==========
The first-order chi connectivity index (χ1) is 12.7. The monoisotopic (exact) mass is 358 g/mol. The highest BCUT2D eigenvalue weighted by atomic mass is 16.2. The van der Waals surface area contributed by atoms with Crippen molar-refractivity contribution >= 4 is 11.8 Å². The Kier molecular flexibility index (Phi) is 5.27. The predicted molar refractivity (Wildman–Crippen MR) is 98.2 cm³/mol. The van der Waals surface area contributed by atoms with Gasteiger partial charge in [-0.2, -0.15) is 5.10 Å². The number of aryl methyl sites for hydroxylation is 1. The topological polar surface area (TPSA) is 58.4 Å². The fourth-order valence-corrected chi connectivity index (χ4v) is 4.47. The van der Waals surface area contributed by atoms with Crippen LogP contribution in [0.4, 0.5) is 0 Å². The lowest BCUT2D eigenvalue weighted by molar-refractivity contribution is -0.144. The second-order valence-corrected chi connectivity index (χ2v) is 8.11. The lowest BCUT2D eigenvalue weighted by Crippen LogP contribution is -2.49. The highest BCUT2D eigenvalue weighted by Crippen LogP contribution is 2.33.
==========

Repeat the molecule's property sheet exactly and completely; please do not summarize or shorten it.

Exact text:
The first-order chi connectivity index (χ1) is 12.7. The monoisotopic (exact) mass is 358 g/mol. The highest BCUT2D eigenvalue weighted by atomic mass is 16.2. The van der Waals surface area contributed by atoms with Crippen molar-refractivity contribution >= 4 is 11.8 Å². The Kier molecular flexibility index (Phi) is 5.27. The predicted molar refractivity (Wildman–Crippen MR) is 98.2 cm³/mol. The van der Waals surface area contributed by atoms with Gasteiger partial charge in [-0.2, -0.15) is 5.10 Å². The number of aryl methyl sites for hydroxylation is 1. The topological polar surface area (TPSA) is 58.4 Å². The fourth-order valence-corrected chi connectivity index (χ4v) is 4.47. The van der Waals surface area contributed by atoms with Crippen LogP contribution in [0.4, 0.5) is 0 Å². The lowest BCUT2D eigenvalue weighted by molar-refractivity contribution is -0.144. The second-order valence-corrected chi connectivity index (χ2v) is 8.11. The lowest BCUT2D eigenvalue weighted by Crippen LogP contribution is -2.49. The highest BCUT2D eigenvalue weighted by Crippen LogP contribution is 2.33.